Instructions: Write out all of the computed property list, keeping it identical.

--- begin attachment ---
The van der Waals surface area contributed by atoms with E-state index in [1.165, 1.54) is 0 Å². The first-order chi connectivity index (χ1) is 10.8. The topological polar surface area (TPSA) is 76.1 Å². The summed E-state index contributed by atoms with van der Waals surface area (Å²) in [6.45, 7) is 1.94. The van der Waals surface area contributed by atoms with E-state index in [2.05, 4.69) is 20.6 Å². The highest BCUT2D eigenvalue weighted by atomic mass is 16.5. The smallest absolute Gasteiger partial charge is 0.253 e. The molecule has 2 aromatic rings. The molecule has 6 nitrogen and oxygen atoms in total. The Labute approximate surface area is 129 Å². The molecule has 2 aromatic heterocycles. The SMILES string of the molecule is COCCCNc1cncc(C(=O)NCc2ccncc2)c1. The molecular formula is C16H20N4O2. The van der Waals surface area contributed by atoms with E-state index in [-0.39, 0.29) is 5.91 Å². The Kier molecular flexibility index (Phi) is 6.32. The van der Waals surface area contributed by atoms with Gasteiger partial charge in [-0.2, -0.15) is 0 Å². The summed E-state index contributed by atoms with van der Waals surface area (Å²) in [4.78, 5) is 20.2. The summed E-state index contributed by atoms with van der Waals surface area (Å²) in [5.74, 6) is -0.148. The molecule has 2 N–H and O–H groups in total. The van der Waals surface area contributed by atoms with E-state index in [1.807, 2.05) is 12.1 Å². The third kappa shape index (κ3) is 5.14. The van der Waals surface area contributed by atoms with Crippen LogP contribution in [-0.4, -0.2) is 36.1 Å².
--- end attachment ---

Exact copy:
The van der Waals surface area contributed by atoms with E-state index in [1.165, 1.54) is 0 Å². The first-order chi connectivity index (χ1) is 10.8. The topological polar surface area (TPSA) is 76.1 Å². The summed E-state index contributed by atoms with van der Waals surface area (Å²) in [6.45, 7) is 1.94. The van der Waals surface area contributed by atoms with E-state index in [2.05, 4.69) is 20.6 Å². The highest BCUT2D eigenvalue weighted by atomic mass is 16.5. The smallest absolute Gasteiger partial charge is 0.253 e. The molecule has 2 aromatic rings. The molecule has 6 nitrogen and oxygen atoms in total. The Labute approximate surface area is 129 Å². The molecule has 2 aromatic heterocycles. The SMILES string of the molecule is COCCCNc1cncc(C(=O)NCc2ccncc2)c1. The molecular formula is C16H20N4O2. The van der Waals surface area contributed by atoms with E-state index in [-0.39, 0.29) is 5.91 Å². The Kier molecular flexibility index (Phi) is 6.32. The van der Waals surface area contributed by atoms with Gasteiger partial charge in [-0.2, -0.15) is 0 Å². The summed E-state index contributed by atoms with van der Waals surface area (Å²) in [4.78, 5) is 20.2. The summed E-state index contributed by atoms with van der Waals surface area (Å²) in [5.74, 6) is -0.148. The molecule has 2 N–H and O–H groups in total. The van der Waals surface area contributed by atoms with E-state index in [1.807, 2.05) is 12.1 Å². The third kappa shape index (κ3) is 5.14. The van der Waals surface area contributed by atoms with Crippen LogP contribution in [-0.4, -0.2) is 36.1 Å².